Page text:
After a long career as a science writer, textbook author, and genetic counselor, I've become an accidental authority on squashes.
I began volunteering at the largest food pantry in my small city in June 2020, where my husband Larry had been in charge of the plant and fungal kingdoms for years. It was the height of the pandemic. So gloved and masked, we shoved fruits and veggies into plastic bags, filled shopping carts with the bags, and wheeled them over to a window at which another masked, gloved volunteer quickly pushed the bags to the clients waiting outside.
Like most activities back then without human contact, it wasn't much fun.
Nowadays, Larry and I help the clients choose fruits and veggies, and I share cooking and storage tips as well as recipes. I love the challenge of figuring out how to prepare something unfamiliar – plantains, Jerusalem artichokes, broccoli rabe.
My favorite client is a 95-year-old Ukrainian woman. I know which days she'll show up with her helper, so I assemble bags of bountiful beets so she can make borsht for her congregation. Schenectady has a large Guyanese community, and the ladies with whom I share tips and recipes call me "mommy." I tell our Black clients how to make stuffed cabbage; they share how to cook collards.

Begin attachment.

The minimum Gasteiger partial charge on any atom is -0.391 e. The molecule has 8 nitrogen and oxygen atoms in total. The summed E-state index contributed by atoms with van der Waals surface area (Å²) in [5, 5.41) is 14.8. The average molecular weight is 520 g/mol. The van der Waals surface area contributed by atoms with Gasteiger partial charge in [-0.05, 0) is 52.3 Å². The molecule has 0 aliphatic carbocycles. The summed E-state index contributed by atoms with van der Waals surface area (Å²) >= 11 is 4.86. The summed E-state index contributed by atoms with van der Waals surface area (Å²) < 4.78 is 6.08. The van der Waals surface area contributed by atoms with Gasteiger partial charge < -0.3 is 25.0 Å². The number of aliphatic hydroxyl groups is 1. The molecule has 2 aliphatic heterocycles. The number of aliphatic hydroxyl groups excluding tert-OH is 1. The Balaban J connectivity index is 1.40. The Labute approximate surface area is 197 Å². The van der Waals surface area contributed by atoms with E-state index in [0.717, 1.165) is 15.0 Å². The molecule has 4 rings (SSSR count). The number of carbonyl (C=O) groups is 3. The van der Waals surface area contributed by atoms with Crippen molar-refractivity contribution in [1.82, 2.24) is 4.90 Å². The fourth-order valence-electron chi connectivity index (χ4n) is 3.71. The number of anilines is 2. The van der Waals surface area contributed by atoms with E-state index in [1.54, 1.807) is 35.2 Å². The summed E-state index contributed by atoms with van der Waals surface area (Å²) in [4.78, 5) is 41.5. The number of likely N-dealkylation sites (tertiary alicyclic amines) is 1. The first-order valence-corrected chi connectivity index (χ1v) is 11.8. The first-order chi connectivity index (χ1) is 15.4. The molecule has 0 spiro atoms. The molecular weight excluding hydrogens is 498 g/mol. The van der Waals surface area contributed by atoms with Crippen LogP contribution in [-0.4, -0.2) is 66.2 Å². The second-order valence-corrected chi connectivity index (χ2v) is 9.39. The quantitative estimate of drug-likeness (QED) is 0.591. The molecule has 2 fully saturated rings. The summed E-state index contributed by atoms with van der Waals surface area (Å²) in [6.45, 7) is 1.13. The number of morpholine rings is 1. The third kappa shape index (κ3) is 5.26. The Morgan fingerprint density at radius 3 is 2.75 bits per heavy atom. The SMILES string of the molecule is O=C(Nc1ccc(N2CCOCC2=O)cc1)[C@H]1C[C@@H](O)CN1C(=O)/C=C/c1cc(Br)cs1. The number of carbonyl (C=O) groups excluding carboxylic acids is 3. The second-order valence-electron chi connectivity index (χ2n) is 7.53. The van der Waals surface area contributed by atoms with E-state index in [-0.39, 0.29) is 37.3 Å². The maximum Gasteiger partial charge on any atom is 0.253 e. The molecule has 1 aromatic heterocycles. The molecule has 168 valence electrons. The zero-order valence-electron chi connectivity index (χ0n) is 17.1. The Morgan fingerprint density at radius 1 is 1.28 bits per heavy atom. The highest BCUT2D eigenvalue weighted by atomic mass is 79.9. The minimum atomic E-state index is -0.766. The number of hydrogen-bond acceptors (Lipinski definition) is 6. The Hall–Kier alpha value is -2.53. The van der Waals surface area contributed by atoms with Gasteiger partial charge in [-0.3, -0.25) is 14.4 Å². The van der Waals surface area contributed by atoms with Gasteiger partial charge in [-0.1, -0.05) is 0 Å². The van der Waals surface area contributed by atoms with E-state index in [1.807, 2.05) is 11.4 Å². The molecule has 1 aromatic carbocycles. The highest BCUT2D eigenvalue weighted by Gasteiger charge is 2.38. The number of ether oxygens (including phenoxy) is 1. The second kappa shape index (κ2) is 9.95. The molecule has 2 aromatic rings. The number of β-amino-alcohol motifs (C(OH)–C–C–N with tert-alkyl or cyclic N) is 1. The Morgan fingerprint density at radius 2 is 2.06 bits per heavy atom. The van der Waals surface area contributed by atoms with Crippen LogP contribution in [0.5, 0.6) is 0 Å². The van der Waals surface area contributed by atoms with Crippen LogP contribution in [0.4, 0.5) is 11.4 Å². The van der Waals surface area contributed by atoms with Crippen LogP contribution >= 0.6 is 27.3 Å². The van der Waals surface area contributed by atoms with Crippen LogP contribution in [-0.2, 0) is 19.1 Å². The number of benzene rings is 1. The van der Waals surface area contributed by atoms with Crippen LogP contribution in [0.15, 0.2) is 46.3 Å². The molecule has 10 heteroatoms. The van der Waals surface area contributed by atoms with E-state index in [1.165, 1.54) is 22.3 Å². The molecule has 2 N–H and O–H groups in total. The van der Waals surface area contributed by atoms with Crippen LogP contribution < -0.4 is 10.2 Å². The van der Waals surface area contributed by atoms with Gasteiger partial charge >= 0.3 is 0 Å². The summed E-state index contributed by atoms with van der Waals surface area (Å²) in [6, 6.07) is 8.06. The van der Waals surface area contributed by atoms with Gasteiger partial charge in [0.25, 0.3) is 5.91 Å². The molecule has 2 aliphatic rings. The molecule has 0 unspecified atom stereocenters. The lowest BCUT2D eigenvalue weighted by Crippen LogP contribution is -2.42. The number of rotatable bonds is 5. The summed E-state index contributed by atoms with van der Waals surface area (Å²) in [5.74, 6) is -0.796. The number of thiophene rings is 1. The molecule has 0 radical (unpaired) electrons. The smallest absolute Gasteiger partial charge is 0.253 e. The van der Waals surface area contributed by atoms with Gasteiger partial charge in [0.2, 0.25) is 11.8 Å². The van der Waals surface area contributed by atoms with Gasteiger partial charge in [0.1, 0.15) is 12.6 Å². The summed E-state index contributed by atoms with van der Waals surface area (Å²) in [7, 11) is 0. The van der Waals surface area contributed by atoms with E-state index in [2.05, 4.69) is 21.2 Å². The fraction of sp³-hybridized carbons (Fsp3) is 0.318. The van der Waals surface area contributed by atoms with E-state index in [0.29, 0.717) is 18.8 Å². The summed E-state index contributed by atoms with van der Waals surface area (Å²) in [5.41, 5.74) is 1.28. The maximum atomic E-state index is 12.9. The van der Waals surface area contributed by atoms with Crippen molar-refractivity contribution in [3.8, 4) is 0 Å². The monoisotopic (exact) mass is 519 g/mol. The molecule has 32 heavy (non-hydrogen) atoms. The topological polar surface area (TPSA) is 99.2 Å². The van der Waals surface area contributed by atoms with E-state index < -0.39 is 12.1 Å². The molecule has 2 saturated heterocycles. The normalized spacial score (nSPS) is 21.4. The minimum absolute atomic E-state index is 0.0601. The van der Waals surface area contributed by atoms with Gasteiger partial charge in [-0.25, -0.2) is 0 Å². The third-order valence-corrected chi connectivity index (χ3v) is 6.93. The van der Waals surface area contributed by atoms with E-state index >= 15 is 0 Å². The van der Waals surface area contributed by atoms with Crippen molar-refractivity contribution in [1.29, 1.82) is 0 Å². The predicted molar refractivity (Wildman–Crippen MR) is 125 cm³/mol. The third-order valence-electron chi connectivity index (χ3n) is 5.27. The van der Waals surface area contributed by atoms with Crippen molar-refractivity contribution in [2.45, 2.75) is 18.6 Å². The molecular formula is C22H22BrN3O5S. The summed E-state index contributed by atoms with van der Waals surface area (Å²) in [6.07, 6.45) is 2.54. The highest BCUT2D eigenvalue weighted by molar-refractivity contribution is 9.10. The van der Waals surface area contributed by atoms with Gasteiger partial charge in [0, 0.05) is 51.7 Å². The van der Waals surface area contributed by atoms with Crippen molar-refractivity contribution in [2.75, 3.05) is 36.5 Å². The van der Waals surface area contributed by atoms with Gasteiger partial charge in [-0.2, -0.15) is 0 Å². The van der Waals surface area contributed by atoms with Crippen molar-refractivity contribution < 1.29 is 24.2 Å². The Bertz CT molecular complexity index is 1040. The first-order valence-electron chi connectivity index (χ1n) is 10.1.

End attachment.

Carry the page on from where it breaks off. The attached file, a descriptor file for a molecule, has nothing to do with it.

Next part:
But I'm still a biologist at heart. Here at DNA Science a few years ago, I shared The Peaceable Genomes of Pumpkins.
For this year's Thanksgiving post, I came upon an article, Genomic Prediction and Selection for Fruit Traits in Winter Squash, published in G3: Genes, Genomes, and Genetics, from Michael R Mazourek of Cornell University and colleagues, from 2020.
To continue reading, go to DNA Science, where this post first appeared.